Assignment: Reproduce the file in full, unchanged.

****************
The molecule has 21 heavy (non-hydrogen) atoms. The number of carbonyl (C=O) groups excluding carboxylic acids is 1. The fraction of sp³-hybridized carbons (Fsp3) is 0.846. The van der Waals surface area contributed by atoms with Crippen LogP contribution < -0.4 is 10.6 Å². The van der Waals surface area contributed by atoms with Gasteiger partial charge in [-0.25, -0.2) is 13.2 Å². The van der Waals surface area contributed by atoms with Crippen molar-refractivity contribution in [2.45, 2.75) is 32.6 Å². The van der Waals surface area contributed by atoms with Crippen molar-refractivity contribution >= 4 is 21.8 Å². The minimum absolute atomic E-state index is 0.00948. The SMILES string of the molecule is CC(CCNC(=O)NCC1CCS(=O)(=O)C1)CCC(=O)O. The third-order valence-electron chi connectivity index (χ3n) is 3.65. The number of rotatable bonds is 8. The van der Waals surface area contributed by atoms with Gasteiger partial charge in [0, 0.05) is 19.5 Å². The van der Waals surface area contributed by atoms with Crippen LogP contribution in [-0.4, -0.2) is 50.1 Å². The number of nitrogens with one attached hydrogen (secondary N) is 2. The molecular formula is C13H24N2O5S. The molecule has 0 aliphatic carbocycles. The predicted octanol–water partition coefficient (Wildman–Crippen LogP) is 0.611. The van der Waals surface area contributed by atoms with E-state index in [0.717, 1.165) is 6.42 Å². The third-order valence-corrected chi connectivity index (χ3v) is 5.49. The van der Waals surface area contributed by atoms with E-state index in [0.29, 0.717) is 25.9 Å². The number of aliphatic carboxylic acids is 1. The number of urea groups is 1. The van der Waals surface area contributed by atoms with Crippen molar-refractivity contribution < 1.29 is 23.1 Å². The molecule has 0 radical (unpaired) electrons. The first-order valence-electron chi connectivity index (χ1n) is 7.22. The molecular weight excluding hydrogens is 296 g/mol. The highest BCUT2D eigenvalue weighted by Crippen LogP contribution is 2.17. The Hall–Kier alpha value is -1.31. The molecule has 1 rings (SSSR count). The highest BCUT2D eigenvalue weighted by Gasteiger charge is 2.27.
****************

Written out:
The molecule has 21 heavy (non-hydrogen) atoms. The number of carbonyl (C=O) groups excluding carboxylic acids is 1. The fraction of sp³-hybridized carbons (Fsp3) is 0.846. The van der Waals surface area contributed by atoms with Crippen LogP contribution < -0.4 is 10.6 Å². The van der Waals surface area contributed by atoms with Gasteiger partial charge in [-0.25, -0.2) is 13.2 Å². The van der Waals surface area contributed by atoms with Crippen molar-refractivity contribution in [2.45, 2.75) is 32.6 Å². The van der Waals surface area contributed by atoms with Crippen molar-refractivity contribution >= 4 is 21.8 Å². The minimum absolute atomic E-state index is 0.00948. The SMILES string of the molecule is CC(CCNC(=O)NCC1CCS(=O)(=O)C1)CCC(=O)O. The third-order valence-electron chi connectivity index (χ3n) is 3.65. The number of rotatable bonds is 8. The van der Waals surface area contributed by atoms with Gasteiger partial charge in [0, 0.05) is 19.5 Å². The van der Waals surface area contributed by atoms with Crippen LogP contribution in [-0.4, -0.2) is 50.1 Å². The number of nitrogens with one attached hydrogen (secondary N) is 2. The molecular formula is C13H24N2O5S. The molecule has 0 aliphatic carbocycles. The predicted octanol–water partition coefficient (Wildman–Crippen LogP) is 0.611. The van der Waals surface area contributed by atoms with E-state index in [0.717, 1.165) is 6.42 Å². The third-order valence-corrected chi connectivity index (χ3v) is 5.49. The van der Waals surface area contributed by atoms with E-state index in [0.29, 0.717) is 25.9 Å². The number of aliphatic carboxylic acids is 1. The number of urea groups is 1. The van der Waals surface area contributed by atoms with Crippen molar-refractivity contribution < 1.29 is 23.1 Å². The molecule has 0 radical (unpaired) electrons. The first-order valence-electron chi connectivity index (χ1n) is 7.22. The molecular weight excluding hydrogens is 296 g/mol. The highest BCUT2D eigenvalue weighted by Crippen LogP contribution is 2.17. The Hall–Kier alpha value is -1.31. The molecule has 1 rings (SSSR count). The highest BCUT2D eigenvalue weighted by Gasteiger charge is 2.27.